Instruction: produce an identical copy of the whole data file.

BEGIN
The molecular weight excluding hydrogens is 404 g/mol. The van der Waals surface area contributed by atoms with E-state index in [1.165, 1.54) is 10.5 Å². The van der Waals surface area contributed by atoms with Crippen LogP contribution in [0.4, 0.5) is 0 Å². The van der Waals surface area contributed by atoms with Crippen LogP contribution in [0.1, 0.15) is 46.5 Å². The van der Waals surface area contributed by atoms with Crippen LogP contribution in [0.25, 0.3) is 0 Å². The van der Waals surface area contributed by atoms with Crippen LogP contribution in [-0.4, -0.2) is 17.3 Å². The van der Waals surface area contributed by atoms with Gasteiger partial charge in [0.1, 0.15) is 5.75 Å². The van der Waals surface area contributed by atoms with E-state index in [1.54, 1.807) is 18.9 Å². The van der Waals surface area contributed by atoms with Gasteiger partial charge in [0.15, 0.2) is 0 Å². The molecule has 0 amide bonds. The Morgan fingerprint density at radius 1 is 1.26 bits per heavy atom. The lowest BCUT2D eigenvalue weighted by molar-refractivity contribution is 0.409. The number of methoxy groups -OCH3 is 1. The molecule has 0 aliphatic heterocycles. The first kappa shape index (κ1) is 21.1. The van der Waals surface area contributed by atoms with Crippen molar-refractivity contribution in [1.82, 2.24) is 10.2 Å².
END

The molecular weight excluding hydrogens is 404 g/mol. The van der Waals surface area contributed by atoms with E-state index in [1.165, 1.54) is 10.5 Å². The van der Waals surface area contributed by atoms with Crippen LogP contribution in [0.4, 0.5) is 0 Å². The van der Waals surface area contributed by atoms with Crippen LogP contribution in [0.1, 0.15) is 46.5 Å². The van der Waals surface area contributed by atoms with Crippen LogP contribution in [0.25, 0.3) is 0 Å². The van der Waals surface area contributed by atoms with Crippen LogP contribution in [-0.4, -0.2) is 17.3 Å². The van der Waals surface area contributed by atoms with Gasteiger partial charge in [0.1, 0.15) is 5.75 Å². The van der Waals surface area contributed by atoms with E-state index in [1.54, 1.807) is 18.9 Å². The van der Waals surface area contributed by atoms with Gasteiger partial charge in [0.15, 0.2) is 0 Å². The molecule has 0 amide bonds. The Morgan fingerprint density at radius 1 is 1.26 bits per heavy atom. The lowest BCUT2D eigenvalue weighted by molar-refractivity contribution is 0.409. The number of methoxy groups -OCH3 is 1. The molecule has 0 aliphatic heterocycles. The first kappa shape index (κ1) is 21.1. The van der Waals surface area contributed by atoms with Crippen molar-refractivity contribution in [1.82, 2.24) is 10.2 Å².